The collaborative effort from amaBhungane,News24 and Daily Maverick scooped the 2017 Taco Kuiper prize for investigative journalism.
The 13th Taco Kuiper Award for Investigative Journalism went to AmaBhungane, Daily Maverick and News24 for their reporting on the Gupta Leaks.
Announcing the Award at the Wits Club, Johannesburg, Anton Harber, Caxton Professor of Journalism and Media Studies at the University of the Witwatersrand and convenor of judges said this was an unusual collaboration between three very different outlets which brought together amaBhungane’s investigative skills and experience, Daily Maverick’s editing and online presentation skills and News24’s reach and impact.
“A formidable combination indeed,” Harber said. This story, together with other work by this team and others, has had remarkable, long-term and still unfolding impact on the politics of the country.”
The three organisations pieced together disparate pieces of information buried in a massive trove of emails to prove the case of state capture and find new links and evidence of how systemic this corruption was.
Jacques Pauw and Hennie van Vuuren shared the runner-up prize for their published books on the President’s Keepers and Apartheid Guns and Money, respectively.
The judges said that these books were remarkable pieces of work. “They were backed by philanthropic funders rather than commercial newsrooms, which says a great deal about the changes taking place in our industry.”
There were a total of 26 entries for the Awards for work produced in 2017, fewer than in recent times.
“The judges attributed this to the dominance of the big national story, which might have discouraged others from competing, and to journalists combining their talents rather than competing with other publications on the same story,” said Harber.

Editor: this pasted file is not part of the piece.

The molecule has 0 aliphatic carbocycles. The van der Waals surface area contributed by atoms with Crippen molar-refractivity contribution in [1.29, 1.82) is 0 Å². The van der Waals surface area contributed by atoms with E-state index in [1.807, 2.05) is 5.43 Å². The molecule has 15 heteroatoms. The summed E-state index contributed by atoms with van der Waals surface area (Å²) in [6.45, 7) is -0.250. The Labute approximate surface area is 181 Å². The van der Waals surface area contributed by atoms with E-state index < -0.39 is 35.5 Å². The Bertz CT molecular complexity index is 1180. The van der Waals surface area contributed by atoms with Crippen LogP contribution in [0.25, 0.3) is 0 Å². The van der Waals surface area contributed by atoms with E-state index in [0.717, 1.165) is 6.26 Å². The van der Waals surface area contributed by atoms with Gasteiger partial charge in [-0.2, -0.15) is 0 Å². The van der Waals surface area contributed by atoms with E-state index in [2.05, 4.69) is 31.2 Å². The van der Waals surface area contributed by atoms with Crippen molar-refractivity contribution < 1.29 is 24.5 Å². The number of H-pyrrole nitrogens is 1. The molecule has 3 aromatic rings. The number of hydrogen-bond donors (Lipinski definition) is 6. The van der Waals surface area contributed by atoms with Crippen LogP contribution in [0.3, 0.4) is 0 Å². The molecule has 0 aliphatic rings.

“But what we lacked in quantity was easily made up in quality, as any of the top half-dozen entries might have been a contender in another year.”
The judges made special mentions for work that stood out and deserved recognition.
- Jan Cronje for his cutting-edge work on who was responsible for the fake news sites.
- Sarah Wild for her enterprise and originality in identifying and examining the problem of the unidentified dead.
- The Daily Dispatch for work that would have changed thousands of lives of those often overlooked by our media.
Guest speaker at the Awards was Rana Ayyub, from Mumbai, India. She is a journalist who went undercover for eight months to produce Gujarat Files: Anatomy of a Cover-Up and reveal the complicity of prominent politicians in the 2002 Gujarat killings. Shared her experience as an investigative journalist in India and how she self-published her book which sold about 30,000 copies in 13 different languages.
Addressing guests at the lunch, Ayyub said, “This profession has liberated me. I hope it liberates all of you and if it doesn’t then you are in the wrong profession.”
Ayyub was awarded the Citation of Excellence in the 2017 Global Shining Light Award for the brave and fearless reportage in her book at the Global Investigative Journalism Conference that was held in Johannesburg in November last year.